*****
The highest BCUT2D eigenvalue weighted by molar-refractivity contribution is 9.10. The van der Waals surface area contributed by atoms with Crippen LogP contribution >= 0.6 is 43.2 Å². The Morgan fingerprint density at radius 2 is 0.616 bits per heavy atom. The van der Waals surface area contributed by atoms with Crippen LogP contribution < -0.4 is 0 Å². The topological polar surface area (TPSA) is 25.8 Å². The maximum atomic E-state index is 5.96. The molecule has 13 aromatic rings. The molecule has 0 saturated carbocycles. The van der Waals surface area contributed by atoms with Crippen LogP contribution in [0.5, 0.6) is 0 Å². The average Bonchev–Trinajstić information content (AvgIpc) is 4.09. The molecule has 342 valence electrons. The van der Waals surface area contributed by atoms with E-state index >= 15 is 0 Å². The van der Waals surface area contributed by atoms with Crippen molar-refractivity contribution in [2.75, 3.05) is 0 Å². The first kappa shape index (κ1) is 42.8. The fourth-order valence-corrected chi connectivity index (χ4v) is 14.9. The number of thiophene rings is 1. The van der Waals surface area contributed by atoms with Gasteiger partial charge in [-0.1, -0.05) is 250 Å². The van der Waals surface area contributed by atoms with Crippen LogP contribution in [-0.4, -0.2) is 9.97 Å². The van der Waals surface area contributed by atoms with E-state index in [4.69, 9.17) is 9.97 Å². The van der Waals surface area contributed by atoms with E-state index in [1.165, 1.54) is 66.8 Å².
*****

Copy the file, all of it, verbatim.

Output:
The highest BCUT2D eigenvalue weighted by molar-refractivity contribution is 9.10. The van der Waals surface area contributed by atoms with Crippen LogP contribution >= 0.6 is 43.2 Å². The Morgan fingerprint density at radius 2 is 0.616 bits per heavy atom. The van der Waals surface area contributed by atoms with Crippen LogP contribution < -0.4 is 0 Å². The topological polar surface area (TPSA) is 25.8 Å². The maximum atomic E-state index is 5.96. The molecule has 13 aromatic rings. The molecule has 0 saturated carbocycles. The van der Waals surface area contributed by atoms with Crippen LogP contribution in [0.5, 0.6) is 0 Å². The average Bonchev–Trinajstić information content (AvgIpc) is 4.09. The molecule has 342 valence electrons. The van der Waals surface area contributed by atoms with E-state index >= 15 is 0 Å². The van der Waals surface area contributed by atoms with Crippen molar-refractivity contribution in [2.75, 3.05) is 0 Å². The first kappa shape index (κ1) is 42.8. The fourth-order valence-corrected chi connectivity index (χ4v) is 14.9. The number of thiophene rings is 1. The van der Waals surface area contributed by atoms with Gasteiger partial charge in [-0.1, -0.05) is 250 Å². The van der Waals surface area contributed by atoms with Crippen LogP contribution in [-0.4, -0.2) is 9.97 Å². The van der Waals surface area contributed by atoms with E-state index in [4.69, 9.17) is 9.97 Å². The van der Waals surface area contributed by atoms with E-state index in [1.165, 1.54) is 66.8 Å².